Asset Protection Lawyer: Duty of Secrecy
When you establish your plan, your asset protection lawyer will generally request details about your financial circumstances. You will generally be asked by your attorney to describe or document your specific assets and liabilities. This is a prudent approach because asset protection law requires that attorneys make a reasonable determination of a client’s solvency and motives to assess the planning options which are legally permitted and which are most appropriate for the client.
Family circumstances, business plans, tax considerations, cash flow needs, estate planning and financial obligations are also key ingredients of sound asset protection planning. In short, designing a comprehensive plan involves discussions about some of your most private personal and financial information. The asset protection plan which is designed for you depends largely on the type and amount of assets you own as well as the current and potential liabilities or risks you face.
Protecting Information in Litigation
Since asset protection planning is often intended to protect assets in the event of future litigation, an important consideration is what information and evidence can be used against you in a lawsuit. In litigation, like most adversarial contests, the advantage is with the side that controls information most effectively. Although rules of discovery encourage a free flow of information between the parties, in the real world that’s not usually how the game is played and it’s rare when both sides have equal access to the all the relevant facts. This is particularly true in cases turning on what one party knew or thought when an alleged wrong was committed. The reason why the defendant breached a contract or injured another-what the defendant believed- is often crucial to the determination of whether he or she was acting reasonably or with malicious intent. These state of mind cases arise in both criminal and civil matters. A homicide based on the belief that one’s life is endangered is a recognized legal defense to murder. It’s the thought that counts.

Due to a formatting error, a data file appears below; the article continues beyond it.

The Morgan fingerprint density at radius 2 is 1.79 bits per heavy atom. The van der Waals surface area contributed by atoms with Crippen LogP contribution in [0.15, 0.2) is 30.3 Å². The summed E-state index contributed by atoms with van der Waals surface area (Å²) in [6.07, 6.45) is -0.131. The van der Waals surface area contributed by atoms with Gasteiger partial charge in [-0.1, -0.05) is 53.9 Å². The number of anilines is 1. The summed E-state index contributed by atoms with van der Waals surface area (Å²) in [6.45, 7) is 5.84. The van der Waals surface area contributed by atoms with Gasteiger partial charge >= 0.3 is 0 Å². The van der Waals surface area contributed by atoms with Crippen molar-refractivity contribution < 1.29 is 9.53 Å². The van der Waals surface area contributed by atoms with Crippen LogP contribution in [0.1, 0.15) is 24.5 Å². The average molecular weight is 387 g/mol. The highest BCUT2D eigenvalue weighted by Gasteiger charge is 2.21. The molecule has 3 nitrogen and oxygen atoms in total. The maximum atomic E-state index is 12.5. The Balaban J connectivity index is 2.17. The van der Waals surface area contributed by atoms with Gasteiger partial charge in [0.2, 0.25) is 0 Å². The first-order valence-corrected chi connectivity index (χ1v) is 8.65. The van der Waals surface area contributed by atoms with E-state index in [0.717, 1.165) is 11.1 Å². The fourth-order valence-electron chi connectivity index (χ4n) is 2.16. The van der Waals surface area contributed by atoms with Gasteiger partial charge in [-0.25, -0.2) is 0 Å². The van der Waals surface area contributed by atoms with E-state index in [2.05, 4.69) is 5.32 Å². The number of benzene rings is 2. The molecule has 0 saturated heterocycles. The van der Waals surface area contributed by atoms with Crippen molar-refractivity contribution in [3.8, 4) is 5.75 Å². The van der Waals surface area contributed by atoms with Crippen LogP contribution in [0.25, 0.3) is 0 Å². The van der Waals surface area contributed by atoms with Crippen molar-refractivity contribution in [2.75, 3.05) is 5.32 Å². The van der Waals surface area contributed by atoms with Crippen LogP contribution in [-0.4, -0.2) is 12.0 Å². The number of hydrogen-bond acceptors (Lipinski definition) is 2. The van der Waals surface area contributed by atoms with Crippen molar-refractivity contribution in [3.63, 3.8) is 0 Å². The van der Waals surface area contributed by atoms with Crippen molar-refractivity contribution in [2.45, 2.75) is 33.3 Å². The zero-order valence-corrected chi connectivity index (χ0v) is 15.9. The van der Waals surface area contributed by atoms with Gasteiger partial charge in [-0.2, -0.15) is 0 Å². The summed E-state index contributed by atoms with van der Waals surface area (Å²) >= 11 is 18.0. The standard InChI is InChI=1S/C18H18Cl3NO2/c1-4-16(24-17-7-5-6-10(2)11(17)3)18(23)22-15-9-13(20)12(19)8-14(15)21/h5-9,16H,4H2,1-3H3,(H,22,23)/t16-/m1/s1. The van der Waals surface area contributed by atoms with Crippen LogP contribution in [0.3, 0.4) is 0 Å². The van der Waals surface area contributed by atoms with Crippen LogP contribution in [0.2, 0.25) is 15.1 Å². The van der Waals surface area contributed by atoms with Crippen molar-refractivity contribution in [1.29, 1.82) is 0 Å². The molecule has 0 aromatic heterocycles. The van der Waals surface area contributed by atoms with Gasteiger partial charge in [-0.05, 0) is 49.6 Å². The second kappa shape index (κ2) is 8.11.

Attorney’s Duty of Secrecy
In asset protection cases or any other litigation, each party attempts to control and limit the information which he is required to provide. Although witnesses and documents can be subpoenaed as evidence, communications between you and your attorney and work product produced by your attorney are privileged and cannot be disclosed or revealed without your consent. This is well known as the attorney–client privilege and it is a bedrock principle of the law (California Evidence Code Sections 940 et seq.) California law provides that it is the duty of an attorney to preserve the secrets of his or her client. (Business and Professions Code Section 6068 (e)). Some exceptions are provided in cases where a client is planning a criminal act or a fraud but in most circumstances all communications are privileged.
Testimony by Non- Attorneys
This exclusion is applied to non-attorneys in only limited circumstances. Doctor-patient privileges cover certain matters as do therapist-patient, spousal and clergy relationships. Other non-attorneys such as financial planners and tax advisors can be required to produce testimony and documents concerning your personal and financial information. Every communication between you and a non-lawyer is subject to subpoena and testimony. This amounts to an unlimited treasure trove of discovery for a legal adversary.
Since the outcome of litigation most often depends on the information available to each side, it’s clear that limiting the supply, to the legal extent possible, will enhance the chance of success of any litigation defendant. In asset protection cases, taking full advantage of the attorney-client privilege maximizes control over evidence disclosure and increases the chances of a favorable result.